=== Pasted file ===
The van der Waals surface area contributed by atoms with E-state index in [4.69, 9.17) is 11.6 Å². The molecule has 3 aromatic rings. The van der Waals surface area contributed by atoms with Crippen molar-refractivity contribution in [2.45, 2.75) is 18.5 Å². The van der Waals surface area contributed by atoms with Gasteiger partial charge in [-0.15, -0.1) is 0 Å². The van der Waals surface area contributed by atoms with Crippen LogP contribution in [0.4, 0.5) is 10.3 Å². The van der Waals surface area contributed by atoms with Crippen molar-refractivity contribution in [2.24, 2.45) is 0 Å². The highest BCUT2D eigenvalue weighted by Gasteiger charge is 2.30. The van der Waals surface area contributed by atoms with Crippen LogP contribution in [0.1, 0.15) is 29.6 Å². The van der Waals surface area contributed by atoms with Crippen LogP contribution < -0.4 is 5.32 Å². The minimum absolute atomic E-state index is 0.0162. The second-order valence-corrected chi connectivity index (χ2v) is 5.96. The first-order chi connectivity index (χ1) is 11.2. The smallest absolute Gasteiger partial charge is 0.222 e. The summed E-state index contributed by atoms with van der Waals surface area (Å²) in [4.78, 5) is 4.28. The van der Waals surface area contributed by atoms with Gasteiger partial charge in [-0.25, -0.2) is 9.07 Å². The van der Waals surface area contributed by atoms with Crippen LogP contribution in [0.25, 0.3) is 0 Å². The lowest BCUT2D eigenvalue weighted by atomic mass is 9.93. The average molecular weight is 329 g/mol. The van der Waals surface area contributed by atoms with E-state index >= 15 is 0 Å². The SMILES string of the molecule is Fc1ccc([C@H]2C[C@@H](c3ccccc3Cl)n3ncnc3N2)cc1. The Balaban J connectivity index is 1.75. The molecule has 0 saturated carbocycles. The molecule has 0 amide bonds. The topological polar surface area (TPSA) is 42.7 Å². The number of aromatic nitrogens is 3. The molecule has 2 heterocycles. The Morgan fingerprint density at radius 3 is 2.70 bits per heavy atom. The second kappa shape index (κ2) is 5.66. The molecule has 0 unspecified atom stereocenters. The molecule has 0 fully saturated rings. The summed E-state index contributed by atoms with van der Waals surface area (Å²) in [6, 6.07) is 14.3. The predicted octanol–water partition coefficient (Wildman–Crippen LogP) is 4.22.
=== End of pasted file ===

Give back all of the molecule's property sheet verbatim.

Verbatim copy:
The van der Waals surface area contributed by atoms with E-state index in [4.69, 9.17) is 11.6 Å². The molecule has 3 aromatic rings. The van der Waals surface area contributed by atoms with Crippen molar-refractivity contribution in [2.45, 2.75) is 18.5 Å². The van der Waals surface area contributed by atoms with Gasteiger partial charge in [-0.15, -0.1) is 0 Å². The van der Waals surface area contributed by atoms with Crippen LogP contribution in [0.4, 0.5) is 10.3 Å². The van der Waals surface area contributed by atoms with Crippen molar-refractivity contribution in [2.24, 2.45) is 0 Å². The highest BCUT2D eigenvalue weighted by Gasteiger charge is 2.30. The van der Waals surface area contributed by atoms with Crippen LogP contribution in [0.1, 0.15) is 29.6 Å². The van der Waals surface area contributed by atoms with Crippen LogP contribution < -0.4 is 5.32 Å². The minimum absolute atomic E-state index is 0.0162. The second-order valence-corrected chi connectivity index (χ2v) is 5.96. The first-order chi connectivity index (χ1) is 11.2. The smallest absolute Gasteiger partial charge is 0.222 e. The summed E-state index contributed by atoms with van der Waals surface area (Å²) in [4.78, 5) is 4.28. The van der Waals surface area contributed by atoms with Gasteiger partial charge in [-0.25, -0.2) is 9.07 Å². The van der Waals surface area contributed by atoms with Crippen LogP contribution in [0.25, 0.3) is 0 Å². The lowest BCUT2D eigenvalue weighted by atomic mass is 9.93. The average molecular weight is 329 g/mol. The van der Waals surface area contributed by atoms with E-state index >= 15 is 0 Å². The SMILES string of the molecule is Fc1ccc([C@H]2C[C@@H](c3ccccc3Cl)n3ncnc3N2)cc1. The Balaban J connectivity index is 1.75. The molecule has 0 saturated carbocycles. The molecule has 0 amide bonds. The topological polar surface area (TPSA) is 42.7 Å². The number of aromatic nitrogens is 3. The molecule has 2 heterocycles. The Morgan fingerprint density at radius 3 is 2.70 bits per heavy atom. The second kappa shape index (κ2) is 5.66. The molecule has 0 unspecified atom stereocenters. The molecule has 0 fully saturated rings. The summed E-state index contributed by atoms with van der Waals surface area (Å²) in [6, 6.07) is 14.3. The predicted octanol–water partition coefficient (Wildman–Crippen LogP) is 4.22.